By Keri Pollock
Lifestyle choices are some of the most effective and easiest ways to enhance brain health. What we eat, how we spend our free time, how much physical activity and social enrichment we engage in, all play a part. And anything positive you do for your heart will also benefit your brain.
Last month (July 14-18) the AAIC 2019 – Alzheimer’s Association International Conference – took place in Los Angeles. There, over 5,000 dementia researchers, students and faculty from around the world came together to share their discoveries.
This year, as in previous years, several presentations focused on Alzheimer’s prevention and the common thread of these research studies show how adopting a healthy lifestyle may offset environmental and genetic risks of developing dementia, as well as support brain health.
As Aging Life Care Professionals®, we are always on the outlook for how to weave healthy lifestyle practices into our clients’ lives (as well as our own). Cognitive stimulation and social connection through arts engagement programs are some of our clients’ favorite activities and are rich in benefits. Clients’ lives are enriched by music (including visits to the symphony or opera), dance, garden walks, Alzheimer’s cafes, art gallery talks, movie discussions, and hands-on arts programs. They open doors to creativity, new friendships, a renewed sense of purpose, and often, improved mood, reduced anxiety, increased appetite, and better sleep.
Let’s take a look as some of the healthy lifestyle habits that researchers found contribute to brain (and heart) health and may decrease the risk of cognitive decline and dementia, as well as slow the progression of dementia:
A healthy diet. “This would include eating plenty of fruits and vegetables, and plenty of fish and non-processed foods,” says El?bieta Ku?ma, PhD, a research fellow at the University of Exeter Medical School and presenter at AAIC 2019. The Mediterranean diet, which stresses the consumption of fresh fruits and vegetables, nuts, seeds, legumes, whole grains, fish, seafood, and extra virgin olive oil, is often cited as a good model for brain health nutrition.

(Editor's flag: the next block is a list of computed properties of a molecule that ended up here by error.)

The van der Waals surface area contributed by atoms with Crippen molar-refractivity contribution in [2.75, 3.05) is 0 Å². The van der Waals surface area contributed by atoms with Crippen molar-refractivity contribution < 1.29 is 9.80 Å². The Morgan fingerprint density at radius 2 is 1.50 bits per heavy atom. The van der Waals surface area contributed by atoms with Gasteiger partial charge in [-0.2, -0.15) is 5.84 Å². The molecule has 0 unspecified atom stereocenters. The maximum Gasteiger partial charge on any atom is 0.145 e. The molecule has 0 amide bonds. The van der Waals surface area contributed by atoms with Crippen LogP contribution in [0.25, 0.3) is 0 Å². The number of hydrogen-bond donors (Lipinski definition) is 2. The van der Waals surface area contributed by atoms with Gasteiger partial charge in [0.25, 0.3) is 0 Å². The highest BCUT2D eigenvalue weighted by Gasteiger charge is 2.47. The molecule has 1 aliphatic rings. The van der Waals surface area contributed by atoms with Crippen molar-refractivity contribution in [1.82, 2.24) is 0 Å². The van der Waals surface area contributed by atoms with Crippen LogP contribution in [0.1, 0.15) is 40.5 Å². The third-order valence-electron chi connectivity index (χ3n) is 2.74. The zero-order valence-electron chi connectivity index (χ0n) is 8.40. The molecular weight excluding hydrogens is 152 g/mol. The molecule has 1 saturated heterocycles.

Stop smoking. If you are a smoker, quit. As a former smoker (30 years smoke-free), I know how difficult this is. But the benefits of quitting are overwhelming. Many health care systems and hospitals offer smoke cessation programs and support groups. Not only is smoking a financial drain, but it is also a drain on health. Here are some smoke cessation ideas from the CDC that you may find helpful.
Engage in regular exercise. Optimal exercise is defined as regular physical activity of at least 150 minutes of moderate activity per week or 75 minutes of vigorous activity per week — or an equivalent combination. Find something you love to do — walking, hiking, bicycling, dancing, swimming – and do it regularly. Find classes or friends with whom to engage in regular exercise, as it will help with encouragement and accountability.
Cognitive stimulation. Engaging in lifelong learning seems to be key. The brain is constantly building new neural pathways. Read, take classes, learn new things. Our brains our hungry to intellectual nourishment. Here’s a recent story about how research is showing great benefits of learning new things and the positive impact on thinking and memory: Want to keep your brain sharp in old age? Go back to school
Drink alcohol in moderation. Excessive consumption of alcohol can contribute to a myriad of health challenges, adverse effects on the nervous system and can be a factor in falls and other preventable accidents. If you do drink, do so in moderation. A recent study defined moderate consumption as the equivalent of two glasses of wine a night.
Stay socially engaged. More and more research students show a tie between social isolation and loneliness and poor outcomes for cognitive and physical health. When we engage in conversation and community with others, our moods are positively affected, we tend to make more healthy choices, and it contributes to cognitive stimulation. Community and senior centers, faith communities, neighborhood gatherings, alumni associations for schools and workplaces are some of the places to get connected.
Follow medical advice for managing chronic conditions that affect the brain such as hypertension and diabetes. Both of these conditions are leading contributors, unchecked, to cognitive impairment.
Get enough sleep. Sleep deprivation can impair cognitive function. Six to eight hours a night of quality sleep is what is recommended. If you have sleep apnea, or are concerned about this condition, check with your health care provider for testing as heavy snoring and sleep apnea are tied to cognitive decline. Adequate, consistent sleep is restorative, healing, and necessary to supporting brain health. Sleep is the brain’s way of cleaning house.
Need extra encouragement? Consider this: according to the Alzheimer’s Association, reporting from the AAIC 2019, “One study reported that participants who adopted four or five low-risk lifestyle factors had about 60% lower risk of Alzheimer’s dementia compared with participants who did not follow any or only one of the low-risk factors.”
Centers for Disease Control and Prevention (CDC): Healthy Brain Initiative
UCLA Longevity Center website: Living Better Longer
Alzheimer’s Association: Brain Health support and ideas
Women’s Brain Health Initiative: Think Tank
About the author: Keri Pollock has worked in the field of aging for over 25 years and directs marketing and communications for Aging Wisdom, an Aging Life Care™ practice in Seattle. She serves on the Alzheimer’s Association, Washington State Chapter Discovery Conference Planning Committee, and the Creative Aging Programs Advisory Committee at the Frye Art Museum.Categories: Uncategorized